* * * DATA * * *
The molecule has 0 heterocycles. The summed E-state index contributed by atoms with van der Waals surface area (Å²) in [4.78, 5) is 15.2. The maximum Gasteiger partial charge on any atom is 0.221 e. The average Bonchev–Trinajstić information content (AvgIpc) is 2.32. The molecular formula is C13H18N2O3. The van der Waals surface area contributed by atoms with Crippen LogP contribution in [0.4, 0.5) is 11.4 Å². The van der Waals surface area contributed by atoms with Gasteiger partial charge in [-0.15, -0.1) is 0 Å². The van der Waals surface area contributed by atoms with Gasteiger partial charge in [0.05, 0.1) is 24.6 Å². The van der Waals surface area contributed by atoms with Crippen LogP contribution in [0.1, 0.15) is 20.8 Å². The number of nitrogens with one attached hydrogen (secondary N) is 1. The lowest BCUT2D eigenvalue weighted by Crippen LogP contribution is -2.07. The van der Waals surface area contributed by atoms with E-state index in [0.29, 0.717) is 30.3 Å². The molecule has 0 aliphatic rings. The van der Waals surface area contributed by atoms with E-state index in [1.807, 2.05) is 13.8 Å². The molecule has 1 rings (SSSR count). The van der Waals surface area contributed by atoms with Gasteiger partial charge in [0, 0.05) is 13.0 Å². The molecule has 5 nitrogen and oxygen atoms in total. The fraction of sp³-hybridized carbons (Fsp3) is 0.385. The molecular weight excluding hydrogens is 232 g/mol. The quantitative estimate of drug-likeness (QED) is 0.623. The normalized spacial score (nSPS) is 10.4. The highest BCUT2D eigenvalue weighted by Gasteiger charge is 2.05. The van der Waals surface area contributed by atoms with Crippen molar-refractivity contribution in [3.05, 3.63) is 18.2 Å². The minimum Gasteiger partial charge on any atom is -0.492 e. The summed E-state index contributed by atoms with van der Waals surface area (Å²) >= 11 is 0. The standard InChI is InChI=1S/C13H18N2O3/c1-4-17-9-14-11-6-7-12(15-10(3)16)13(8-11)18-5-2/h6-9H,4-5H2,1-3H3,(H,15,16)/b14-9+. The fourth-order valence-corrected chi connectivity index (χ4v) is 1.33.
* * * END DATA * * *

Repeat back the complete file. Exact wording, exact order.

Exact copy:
The molecule has 0 heterocycles. The summed E-state index contributed by atoms with van der Waals surface area (Å²) in [4.78, 5) is 15.2. The maximum Gasteiger partial charge on any atom is 0.221 e. The average Bonchev–Trinajstić information content (AvgIpc) is 2.32. The molecular formula is C13H18N2O3. The van der Waals surface area contributed by atoms with Crippen LogP contribution in [0.4, 0.5) is 11.4 Å². The van der Waals surface area contributed by atoms with Gasteiger partial charge in [-0.15, -0.1) is 0 Å². The van der Waals surface area contributed by atoms with Gasteiger partial charge in [0.05, 0.1) is 24.6 Å². The van der Waals surface area contributed by atoms with Crippen LogP contribution in [0.1, 0.15) is 20.8 Å². The number of nitrogens with one attached hydrogen (secondary N) is 1. The lowest BCUT2D eigenvalue weighted by Crippen LogP contribution is -2.07. The van der Waals surface area contributed by atoms with E-state index in [0.29, 0.717) is 30.3 Å². The molecule has 0 aliphatic rings. The van der Waals surface area contributed by atoms with E-state index in [1.807, 2.05) is 13.8 Å². The molecule has 1 rings (SSSR count). The van der Waals surface area contributed by atoms with Gasteiger partial charge in [0, 0.05) is 13.0 Å². The molecule has 5 nitrogen and oxygen atoms in total. The fraction of sp³-hybridized carbons (Fsp3) is 0.385. The molecular weight excluding hydrogens is 232 g/mol. The quantitative estimate of drug-likeness (QED) is 0.623. The normalized spacial score (nSPS) is 10.4. The highest BCUT2D eigenvalue weighted by Gasteiger charge is 2.05. The van der Waals surface area contributed by atoms with Crippen molar-refractivity contribution in [3.05, 3.63) is 18.2 Å². The minimum Gasteiger partial charge on any atom is -0.492 e. The summed E-state index contributed by atoms with van der Waals surface area (Å²) >= 11 is 0. The standard InChI is InChI=1S/C13H18N2O3/c1-4-17-9-14-11-6-7-12(15-10(3)16)13(8-11)18-5-2/h6-9H,4-5H2,1-3H3,(H,15,16)/b14-9+. The fourth-order valence-corrected chi connectivity index (χ4v) is 1.33.